This was my favorite apartment.
All over Florence this artist named Blub painted little paintings.
Snapped as many as I could.
We also booked lots of tours in Florence but we wandered the streets more here. It’s much smaller than Rome. We came across this amazing restaurant and gift shop by accident and ate there many times. Because the food was about the same in Florence as it was in Rome, hard to find a good place that wasn’t touristy.
And the bistro
And…the gift and floral shop
Loved this place!!
The first palace of the Medici’s was in the center of town then they moved to the Vecchio which was the government building in Florence, but it was the biggest building so they took it as their palace. That was too dark and drab so they built the Pitti Palace on the other side of the river and so they wouldn’t have to walk past all the butchers (and their knives) on the Ponti Vecchio they built a secret walkway over the buildings on the Ponte Vecchio that led from the Pitti Palace to the Uffizi building. Uffizi means office it was originally built as government offices.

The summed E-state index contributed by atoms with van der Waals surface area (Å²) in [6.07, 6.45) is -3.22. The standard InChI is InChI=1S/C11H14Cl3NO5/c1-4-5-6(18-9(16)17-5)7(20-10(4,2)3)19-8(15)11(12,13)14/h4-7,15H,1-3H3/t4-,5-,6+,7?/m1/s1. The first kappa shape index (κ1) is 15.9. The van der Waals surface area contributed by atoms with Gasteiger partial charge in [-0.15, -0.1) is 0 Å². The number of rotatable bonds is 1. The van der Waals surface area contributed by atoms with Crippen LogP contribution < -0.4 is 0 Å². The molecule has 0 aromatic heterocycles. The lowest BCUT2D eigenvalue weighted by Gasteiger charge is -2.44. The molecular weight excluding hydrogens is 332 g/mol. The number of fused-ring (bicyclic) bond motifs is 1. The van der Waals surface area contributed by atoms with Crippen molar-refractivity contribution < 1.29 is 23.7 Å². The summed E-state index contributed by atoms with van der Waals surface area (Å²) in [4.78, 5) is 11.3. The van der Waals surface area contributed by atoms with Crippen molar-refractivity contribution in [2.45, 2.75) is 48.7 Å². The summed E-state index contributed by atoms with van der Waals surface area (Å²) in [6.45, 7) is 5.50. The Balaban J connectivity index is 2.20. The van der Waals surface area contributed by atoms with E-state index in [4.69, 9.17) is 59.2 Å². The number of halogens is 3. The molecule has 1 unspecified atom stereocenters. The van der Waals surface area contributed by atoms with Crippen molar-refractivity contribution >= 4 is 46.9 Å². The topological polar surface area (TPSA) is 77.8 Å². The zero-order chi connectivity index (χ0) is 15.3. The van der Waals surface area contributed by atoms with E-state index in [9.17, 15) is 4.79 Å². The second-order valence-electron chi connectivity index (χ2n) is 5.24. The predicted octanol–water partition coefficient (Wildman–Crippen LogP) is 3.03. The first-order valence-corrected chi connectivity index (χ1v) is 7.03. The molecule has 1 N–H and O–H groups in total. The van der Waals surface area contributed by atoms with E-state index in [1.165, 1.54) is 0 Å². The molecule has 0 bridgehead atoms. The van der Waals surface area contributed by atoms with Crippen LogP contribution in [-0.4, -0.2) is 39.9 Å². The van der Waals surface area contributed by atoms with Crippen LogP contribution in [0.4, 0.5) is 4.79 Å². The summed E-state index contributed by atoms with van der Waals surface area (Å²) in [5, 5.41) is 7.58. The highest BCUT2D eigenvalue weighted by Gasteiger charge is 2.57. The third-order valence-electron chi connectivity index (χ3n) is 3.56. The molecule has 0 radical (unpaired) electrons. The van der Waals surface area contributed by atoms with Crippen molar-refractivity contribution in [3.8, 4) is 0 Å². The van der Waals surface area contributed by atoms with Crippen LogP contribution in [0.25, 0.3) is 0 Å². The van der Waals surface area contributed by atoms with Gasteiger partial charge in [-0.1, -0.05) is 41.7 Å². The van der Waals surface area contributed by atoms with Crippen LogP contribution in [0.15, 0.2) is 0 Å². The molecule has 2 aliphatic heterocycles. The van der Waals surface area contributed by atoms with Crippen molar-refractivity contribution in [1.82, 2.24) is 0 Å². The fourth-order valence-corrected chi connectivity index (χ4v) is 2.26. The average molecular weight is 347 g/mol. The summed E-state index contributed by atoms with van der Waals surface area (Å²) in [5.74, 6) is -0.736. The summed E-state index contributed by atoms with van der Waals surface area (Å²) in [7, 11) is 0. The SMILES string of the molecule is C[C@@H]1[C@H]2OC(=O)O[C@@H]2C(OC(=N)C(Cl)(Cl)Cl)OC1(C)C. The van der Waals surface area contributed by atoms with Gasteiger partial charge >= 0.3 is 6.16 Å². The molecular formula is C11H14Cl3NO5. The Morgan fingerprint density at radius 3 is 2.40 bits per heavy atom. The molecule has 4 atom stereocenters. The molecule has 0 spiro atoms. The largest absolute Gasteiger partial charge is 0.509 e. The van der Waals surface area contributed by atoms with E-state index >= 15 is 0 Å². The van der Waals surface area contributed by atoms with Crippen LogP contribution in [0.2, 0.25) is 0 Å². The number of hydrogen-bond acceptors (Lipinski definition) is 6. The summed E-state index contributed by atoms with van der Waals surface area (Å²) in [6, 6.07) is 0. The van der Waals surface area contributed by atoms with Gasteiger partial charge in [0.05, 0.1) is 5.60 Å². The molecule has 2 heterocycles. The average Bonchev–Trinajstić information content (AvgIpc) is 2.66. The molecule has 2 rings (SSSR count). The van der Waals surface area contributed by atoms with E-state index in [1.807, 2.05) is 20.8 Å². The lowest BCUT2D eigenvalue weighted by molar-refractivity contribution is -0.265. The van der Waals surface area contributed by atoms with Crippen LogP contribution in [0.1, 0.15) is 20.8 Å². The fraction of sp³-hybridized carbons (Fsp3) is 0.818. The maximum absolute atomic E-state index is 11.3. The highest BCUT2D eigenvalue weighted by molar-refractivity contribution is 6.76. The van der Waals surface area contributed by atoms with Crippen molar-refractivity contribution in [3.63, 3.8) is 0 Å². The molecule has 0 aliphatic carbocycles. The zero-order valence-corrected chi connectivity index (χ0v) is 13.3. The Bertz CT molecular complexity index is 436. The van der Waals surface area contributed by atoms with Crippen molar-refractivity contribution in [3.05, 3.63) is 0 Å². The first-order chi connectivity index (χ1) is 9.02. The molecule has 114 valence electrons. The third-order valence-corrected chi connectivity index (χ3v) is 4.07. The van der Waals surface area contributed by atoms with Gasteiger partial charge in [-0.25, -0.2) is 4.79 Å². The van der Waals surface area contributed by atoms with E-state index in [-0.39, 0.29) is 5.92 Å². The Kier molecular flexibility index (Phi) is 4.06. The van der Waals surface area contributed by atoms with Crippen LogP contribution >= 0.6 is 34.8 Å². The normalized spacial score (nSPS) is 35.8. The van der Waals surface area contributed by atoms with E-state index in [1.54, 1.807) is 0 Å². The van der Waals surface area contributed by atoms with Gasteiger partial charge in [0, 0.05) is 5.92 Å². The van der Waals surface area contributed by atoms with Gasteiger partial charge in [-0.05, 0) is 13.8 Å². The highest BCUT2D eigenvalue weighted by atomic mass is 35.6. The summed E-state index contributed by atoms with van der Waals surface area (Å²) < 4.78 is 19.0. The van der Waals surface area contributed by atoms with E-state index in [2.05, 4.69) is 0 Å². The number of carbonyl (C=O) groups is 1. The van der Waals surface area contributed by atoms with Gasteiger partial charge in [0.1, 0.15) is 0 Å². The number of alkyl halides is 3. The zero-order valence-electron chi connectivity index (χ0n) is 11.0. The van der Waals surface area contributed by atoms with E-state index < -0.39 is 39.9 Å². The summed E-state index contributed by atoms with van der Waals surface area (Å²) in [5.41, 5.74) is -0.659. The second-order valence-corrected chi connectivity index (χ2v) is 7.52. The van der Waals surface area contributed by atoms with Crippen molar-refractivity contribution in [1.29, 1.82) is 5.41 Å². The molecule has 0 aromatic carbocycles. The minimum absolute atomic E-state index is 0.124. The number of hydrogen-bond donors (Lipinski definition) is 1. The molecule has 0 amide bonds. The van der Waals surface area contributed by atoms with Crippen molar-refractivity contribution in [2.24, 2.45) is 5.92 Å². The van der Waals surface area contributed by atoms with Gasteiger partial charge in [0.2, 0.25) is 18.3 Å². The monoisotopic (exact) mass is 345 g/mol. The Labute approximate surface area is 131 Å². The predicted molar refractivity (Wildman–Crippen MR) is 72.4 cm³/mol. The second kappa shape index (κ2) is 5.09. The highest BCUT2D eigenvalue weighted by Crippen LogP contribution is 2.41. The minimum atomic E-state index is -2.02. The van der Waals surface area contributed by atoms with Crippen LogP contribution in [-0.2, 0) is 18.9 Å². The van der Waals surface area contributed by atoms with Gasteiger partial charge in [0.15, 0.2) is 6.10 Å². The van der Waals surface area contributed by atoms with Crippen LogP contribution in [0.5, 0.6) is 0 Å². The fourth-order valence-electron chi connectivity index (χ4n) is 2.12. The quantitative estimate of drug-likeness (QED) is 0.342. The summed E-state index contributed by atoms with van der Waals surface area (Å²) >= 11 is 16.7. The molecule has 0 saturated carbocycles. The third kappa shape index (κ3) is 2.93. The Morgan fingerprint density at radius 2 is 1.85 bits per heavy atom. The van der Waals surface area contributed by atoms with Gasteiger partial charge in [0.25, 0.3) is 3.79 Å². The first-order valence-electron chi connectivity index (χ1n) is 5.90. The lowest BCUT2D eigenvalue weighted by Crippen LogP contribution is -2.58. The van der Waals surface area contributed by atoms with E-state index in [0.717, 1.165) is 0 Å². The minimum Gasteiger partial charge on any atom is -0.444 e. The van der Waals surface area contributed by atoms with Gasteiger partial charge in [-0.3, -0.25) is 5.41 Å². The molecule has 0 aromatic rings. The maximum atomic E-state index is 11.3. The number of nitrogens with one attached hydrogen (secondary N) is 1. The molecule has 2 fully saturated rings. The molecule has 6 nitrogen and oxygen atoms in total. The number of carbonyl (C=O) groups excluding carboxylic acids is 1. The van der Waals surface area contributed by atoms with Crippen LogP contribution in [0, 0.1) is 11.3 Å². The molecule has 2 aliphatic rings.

We hiked up I don’t know how many steps to this breath taking view of the city from Michelangelo Piazza. It’s a park where everyone goes at Sunset. Just before sunset he hiked up just a little further to the church at the top. The cemetery is really cool with lots of large crypts. Unfortunately, the cemetery was closed for repairs.